The Pacific Ring of Fire is an area where large numbers of earthquakes and volcanic eruptions occur in the basin of the Pacific Ocean. In a 40,000 km horseshoe shape, it is associated with a nearly continuous series of oceanic trenches, volcanic arcs, and volcanic belts and plate movements. The Ring of Fire has 452 volcanoes and is home to over 75% of the world’s active and dormant volcanoes. It is sometimes called the circum-Pacific belt or the circum-Pacific seismic belt.
In the ring of fire only a few of its parts are curved in the ring’s direction. The most of its parts are curved in the opposite direction. According with the theory of a group of Australian scientists the curve of each part depends on its length. Usually the parts with less than 3000km length are curved in the opposite direction.To understand this theory is important to know that all the subducted plate is recycled inside the Earth. So this plate is ended in the border of the plate on the Earth’s surface. In this process once the plate goes in the mantle the materials which wrap it can flow around the plate.As the plate is subducted into the inside of the Earth it is also bended because of the mantle materials that are flowing around it. This deformation is showed in the surface as de curved subduction zone. That’s why the arch usually goes back related with the tectonic plate movement.
Japan: Ten percent of the world’s active volcanoes are found in Japan, which lies in a zone of extreme crustal instability. They are formed by subduction of the Pacific and Philippine plates. As many as 1,500 earthquakes are recorded yearly, and magnitudes of four to six on the Richter scale are not uncommon. Minor tremors occur almost daily in one part of the country or another, causing slight shaking of buildings. Major earthquakes occur infrequently; the most famous in the twentieth century were: the great Kantō earthquake of 1923, in which 130,000 people died; and the Great Hanshin Earthquake of 17th January 1995, in which 6,434 people died.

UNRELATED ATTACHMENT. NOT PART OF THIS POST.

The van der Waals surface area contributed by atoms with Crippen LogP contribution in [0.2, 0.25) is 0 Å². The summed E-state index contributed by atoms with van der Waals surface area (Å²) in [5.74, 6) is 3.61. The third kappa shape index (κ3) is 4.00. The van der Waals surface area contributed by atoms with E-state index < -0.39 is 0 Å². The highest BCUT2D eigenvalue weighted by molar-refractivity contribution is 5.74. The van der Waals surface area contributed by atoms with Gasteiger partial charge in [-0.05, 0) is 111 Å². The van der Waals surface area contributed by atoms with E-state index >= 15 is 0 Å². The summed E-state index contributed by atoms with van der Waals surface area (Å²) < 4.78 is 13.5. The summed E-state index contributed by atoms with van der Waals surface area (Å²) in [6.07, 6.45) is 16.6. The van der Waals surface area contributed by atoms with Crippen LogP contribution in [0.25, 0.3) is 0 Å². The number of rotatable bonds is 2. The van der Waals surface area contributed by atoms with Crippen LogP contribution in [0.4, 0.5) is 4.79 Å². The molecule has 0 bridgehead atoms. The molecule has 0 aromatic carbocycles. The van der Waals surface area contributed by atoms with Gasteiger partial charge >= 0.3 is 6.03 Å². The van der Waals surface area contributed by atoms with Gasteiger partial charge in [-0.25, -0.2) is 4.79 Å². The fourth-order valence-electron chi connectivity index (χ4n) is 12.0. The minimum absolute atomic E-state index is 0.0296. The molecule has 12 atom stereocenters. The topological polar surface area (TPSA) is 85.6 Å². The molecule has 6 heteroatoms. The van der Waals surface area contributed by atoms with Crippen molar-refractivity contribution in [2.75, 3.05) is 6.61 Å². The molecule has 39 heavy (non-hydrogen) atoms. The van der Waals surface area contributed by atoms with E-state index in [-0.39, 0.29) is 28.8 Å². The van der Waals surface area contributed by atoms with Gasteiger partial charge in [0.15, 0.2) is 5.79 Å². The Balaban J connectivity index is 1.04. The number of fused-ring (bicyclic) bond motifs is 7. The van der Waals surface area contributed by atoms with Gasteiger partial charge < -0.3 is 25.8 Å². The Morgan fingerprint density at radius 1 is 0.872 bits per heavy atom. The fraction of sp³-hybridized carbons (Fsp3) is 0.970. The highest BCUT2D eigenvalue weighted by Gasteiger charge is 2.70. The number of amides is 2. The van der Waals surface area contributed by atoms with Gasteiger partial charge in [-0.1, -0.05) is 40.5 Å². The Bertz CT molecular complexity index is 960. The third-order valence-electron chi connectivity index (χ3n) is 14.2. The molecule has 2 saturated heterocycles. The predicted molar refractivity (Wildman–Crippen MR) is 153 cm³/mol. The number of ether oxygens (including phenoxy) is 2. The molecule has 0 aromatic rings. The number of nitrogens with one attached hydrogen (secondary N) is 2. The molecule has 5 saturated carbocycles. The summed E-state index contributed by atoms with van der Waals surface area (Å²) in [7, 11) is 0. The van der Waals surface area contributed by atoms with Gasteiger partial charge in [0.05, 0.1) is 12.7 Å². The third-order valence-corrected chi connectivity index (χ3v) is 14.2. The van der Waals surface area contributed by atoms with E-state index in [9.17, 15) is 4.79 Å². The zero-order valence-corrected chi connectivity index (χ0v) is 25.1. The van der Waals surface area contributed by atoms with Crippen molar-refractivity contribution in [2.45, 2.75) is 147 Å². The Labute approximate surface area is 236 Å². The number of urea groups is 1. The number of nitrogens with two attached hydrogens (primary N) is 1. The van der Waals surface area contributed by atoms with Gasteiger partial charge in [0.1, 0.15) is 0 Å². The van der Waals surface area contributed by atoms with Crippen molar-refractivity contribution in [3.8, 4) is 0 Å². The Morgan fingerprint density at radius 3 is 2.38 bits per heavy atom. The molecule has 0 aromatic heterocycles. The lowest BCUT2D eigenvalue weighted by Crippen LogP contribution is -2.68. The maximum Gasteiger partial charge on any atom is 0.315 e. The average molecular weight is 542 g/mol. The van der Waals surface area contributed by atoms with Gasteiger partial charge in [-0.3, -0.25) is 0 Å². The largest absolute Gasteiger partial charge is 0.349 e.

Mexico: Volcanoes of Mexico are related to subduction of the Cocos and Rivera plates to the east, which has produced large explosive eruptions. Most active volcanoes in Mexico occur in the Trans-Mexican Volcanic Belt, which extends 900 kilometres (559 mi) from west to east across central-southern Mexico
Canada: Although little-known to the general public, British Columbia and Yukon Territory are home to a vast region of volcanoes and volcanic activity in the Pacific Ring of Fire. Several mountains that many British Columbians look at every day are dormant volcanoes. Most of them have erupted during the Pleistocene and Holocene.
Kamchatka Peninsula: The Kamchatka Peninsula in the Russian Far East, is one of the most various and active volcanic areas in the world, with an area of 472,300 km². This is where rapid subduction of the Pacific Plate fuels the intense volcanism
The volcanoes in Indonesia are among the most active of the Pacific Ring of Fire. They are formed due to subduction zones between the Eurasian Plate and the Indo-Australian Plate. Some of the volcanoes are notable for their eruptions, for instance, Krakatau for its global effects in 1883, Lake Toba for its super volcanic eruption which was responsible for six years of volcanic winter, and Mount Tambora for the most violent eruption in recorded history in 1815.